I’ve also been really lucky with the family that I’ve made. I don’t have any biological sisters, just one younger brother, but I’ve really got more siblings than that. My brother’s two closest friends are brothers to me. A couple of my younger cousins are my younger sisters. And I’ve got friends who are my sisters.

    I guess, now that I think about it, I’ve got a really big family. Of course, with over 30 first cousins, I was already on that route. 🙂

    I like today’s card, especially what Megan said about that, that sometimes it’s just about getting through the day.

  4. I, on the other hand, can fall asleep anywhere at anytime (unless my legs are achy then all bets are off) including sitting up in a bright classroom full of children. Not intentionally of course. I have trouble staying awake in the winter. January especially is difficult for me.

    On the other hand I have nice fat eyelids, so although I am white as the driven snow my eyelids function quite well.

    Although I am pale, pale, pale, I too come from mixed heritage. My mother was dark olive skinned with brown eyes and dark hair. The rumor was that we have native american blood from a few generations back. The other rumor is that it’s black irish blood. (My mother’s maiden name is Lynch – almost certainly some irish there – but if there isn’t my father’s father traced our lineage back to a castle in Scotland so there is some celtic (if not irish) blood there. Also German and a few other mundane european places!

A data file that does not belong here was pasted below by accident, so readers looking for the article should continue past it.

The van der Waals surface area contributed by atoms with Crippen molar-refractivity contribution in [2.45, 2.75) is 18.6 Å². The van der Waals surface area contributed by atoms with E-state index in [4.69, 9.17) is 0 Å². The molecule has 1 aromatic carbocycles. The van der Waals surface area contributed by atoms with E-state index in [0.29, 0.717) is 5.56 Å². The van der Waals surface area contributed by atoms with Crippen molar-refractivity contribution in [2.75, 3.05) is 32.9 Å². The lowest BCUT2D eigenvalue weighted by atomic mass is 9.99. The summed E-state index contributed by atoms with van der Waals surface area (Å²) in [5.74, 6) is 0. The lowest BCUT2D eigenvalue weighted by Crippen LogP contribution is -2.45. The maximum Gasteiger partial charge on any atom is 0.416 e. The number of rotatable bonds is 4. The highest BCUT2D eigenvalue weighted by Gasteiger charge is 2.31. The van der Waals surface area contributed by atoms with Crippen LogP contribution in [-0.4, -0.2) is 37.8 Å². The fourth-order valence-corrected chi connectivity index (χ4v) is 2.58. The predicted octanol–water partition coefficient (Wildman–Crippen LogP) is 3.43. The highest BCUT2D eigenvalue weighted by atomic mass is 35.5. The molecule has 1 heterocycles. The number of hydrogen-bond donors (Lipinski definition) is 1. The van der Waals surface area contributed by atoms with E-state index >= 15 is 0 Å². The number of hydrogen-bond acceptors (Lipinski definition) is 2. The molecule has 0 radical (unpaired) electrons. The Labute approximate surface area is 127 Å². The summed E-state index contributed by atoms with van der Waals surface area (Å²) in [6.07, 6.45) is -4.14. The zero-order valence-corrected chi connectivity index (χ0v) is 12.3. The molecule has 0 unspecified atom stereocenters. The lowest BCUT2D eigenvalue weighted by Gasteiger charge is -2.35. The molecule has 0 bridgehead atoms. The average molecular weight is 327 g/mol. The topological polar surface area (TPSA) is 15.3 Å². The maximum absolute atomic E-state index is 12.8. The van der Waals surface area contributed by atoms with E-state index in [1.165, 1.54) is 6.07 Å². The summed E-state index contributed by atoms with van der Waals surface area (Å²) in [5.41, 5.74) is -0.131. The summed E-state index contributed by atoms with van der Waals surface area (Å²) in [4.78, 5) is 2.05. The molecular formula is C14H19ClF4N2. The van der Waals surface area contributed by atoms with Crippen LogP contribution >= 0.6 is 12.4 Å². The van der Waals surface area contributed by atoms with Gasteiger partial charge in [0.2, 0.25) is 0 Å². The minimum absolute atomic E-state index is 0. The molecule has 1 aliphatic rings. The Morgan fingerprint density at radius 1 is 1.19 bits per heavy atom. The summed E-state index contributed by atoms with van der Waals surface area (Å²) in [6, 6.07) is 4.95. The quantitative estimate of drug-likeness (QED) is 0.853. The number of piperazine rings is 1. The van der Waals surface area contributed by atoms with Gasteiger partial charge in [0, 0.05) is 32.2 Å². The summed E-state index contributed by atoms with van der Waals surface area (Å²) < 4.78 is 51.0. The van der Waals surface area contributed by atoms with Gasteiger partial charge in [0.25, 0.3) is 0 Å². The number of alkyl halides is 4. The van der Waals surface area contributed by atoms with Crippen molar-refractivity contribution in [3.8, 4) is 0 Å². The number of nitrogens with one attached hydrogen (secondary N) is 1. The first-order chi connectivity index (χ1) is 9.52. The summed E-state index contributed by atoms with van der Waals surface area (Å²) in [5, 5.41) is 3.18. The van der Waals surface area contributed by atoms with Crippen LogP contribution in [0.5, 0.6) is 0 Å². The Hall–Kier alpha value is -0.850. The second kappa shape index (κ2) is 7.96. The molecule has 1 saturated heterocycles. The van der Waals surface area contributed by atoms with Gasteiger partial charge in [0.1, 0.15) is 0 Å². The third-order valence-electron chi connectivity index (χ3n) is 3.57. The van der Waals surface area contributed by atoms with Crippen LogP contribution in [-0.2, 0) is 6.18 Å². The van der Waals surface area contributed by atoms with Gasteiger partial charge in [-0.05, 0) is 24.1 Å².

5. I’m with Anna in the big family area. My parents are both one of ten. I’m one of eight (seven living), and have four kids of my own. When I went to my uncle’s wake last night, my cousin introduced himself to me in the receiving line. I replied, “Hi Tom, I’m your cousin, Delia.” 🙂 (I think it’s the Catholic in us.) My father was Irish (my grandparents were immigrants) and my mom is French-Canadian, a direct import. I grew up in a small neighborhood, 10 houses on the street, where English, French, Spanish, Greek, Italian, and Polish were all spoken (and yelled out windows) regularly. It was fantastic.

    Between me and my very Mediterranean looking husband, my kids get Irish, Canadian (French), Italian, and Ukranian. It’s a pretty good smattering. We like it.

  6. My birth families are large. Mom was the oldest of 6 and Dad the youngest of 7. And everyone had at least 2 kids. We didn’t get together much with Mom’s family, but we did lots with Dad’s. When I was in elementary school and some bits of junior high, it was quite fun. But I haven’t had any contact with any of them in almost 20 years because in that family, either you are like them or you are BAD.